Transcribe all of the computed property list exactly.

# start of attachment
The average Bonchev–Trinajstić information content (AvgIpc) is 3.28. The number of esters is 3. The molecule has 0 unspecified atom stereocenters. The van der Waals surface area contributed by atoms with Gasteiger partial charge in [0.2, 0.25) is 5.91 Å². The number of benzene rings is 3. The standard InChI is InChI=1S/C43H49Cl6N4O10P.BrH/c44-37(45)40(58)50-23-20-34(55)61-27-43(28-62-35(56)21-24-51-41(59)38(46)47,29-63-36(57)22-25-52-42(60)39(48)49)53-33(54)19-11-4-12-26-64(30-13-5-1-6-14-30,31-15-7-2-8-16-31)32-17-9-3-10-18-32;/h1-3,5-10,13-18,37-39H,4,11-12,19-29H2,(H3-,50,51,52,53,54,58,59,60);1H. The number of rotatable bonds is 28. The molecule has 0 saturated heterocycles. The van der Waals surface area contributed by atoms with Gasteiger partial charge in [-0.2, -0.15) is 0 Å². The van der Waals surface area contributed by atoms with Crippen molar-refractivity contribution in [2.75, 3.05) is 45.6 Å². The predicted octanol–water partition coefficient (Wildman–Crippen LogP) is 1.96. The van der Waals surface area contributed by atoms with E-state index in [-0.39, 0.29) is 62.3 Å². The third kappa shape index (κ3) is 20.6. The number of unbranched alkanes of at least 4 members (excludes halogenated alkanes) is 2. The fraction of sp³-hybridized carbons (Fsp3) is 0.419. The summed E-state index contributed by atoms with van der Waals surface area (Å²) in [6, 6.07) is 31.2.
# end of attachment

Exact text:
The average Bonchev–Trinajstić information content (AvgIpc) is 3.28. The number of esters is 3. The molecule has 0 unspecified atom stereocenters. The van der Waals surface area contributed by atoms with Gasteiger partial charge in [0.2, 0.25) is 5.91 Å². The number of benzene rings is 3. The standard InChI is InChI=1S/C43H49Cl6N4O10P.BrH/c44-37(45)40(58)50-23-20-34(55)61-27-43(28-62-35(56)21-24-51-41(59)38(46)47,29-63-36(57)22-25-52-42(60)39(48)49)53-33(54)19-11-4-12-26-64(30-13-5-1-6-14-30,31-15-7-2-8-16-31)32-17-9-3-10-18-32;/h1-3,5-10,13-18,37-39H,4,11-12,19-29H2,(H3-,50,51,52,53,54,58,59,60);1H. The number of rotatable bonds is 28. The molecule has 0 saturated heterocycles. The van der Waals surface area contributed by atoms with Gasteiger partial charge in [-0.2, -0.15) is 0 Å². The van der Waals surface area contributed by atoms with Crippen molar-refractivity contribution in [2.75, 3.05) is 45.6 Å². The predicted octanol–water partition coefficient (Wildman–Crippen LogP) is 1.96. The van der Waals surface area contributed by atoms with E-state index in [-0.39, 0.29) is 62.3 Å². The third kappa shape index (κ3) is 20.6. The number of unbranched alkanes of at least 4 members (excludes halogenated alkanes) is 2. The fraction of sp³-hybridized carbons (Fsp3) is 0.419. The summed E-state index contributed by atoms with van der Waals surface area (Å²) in [6, 6.07) is 31.2.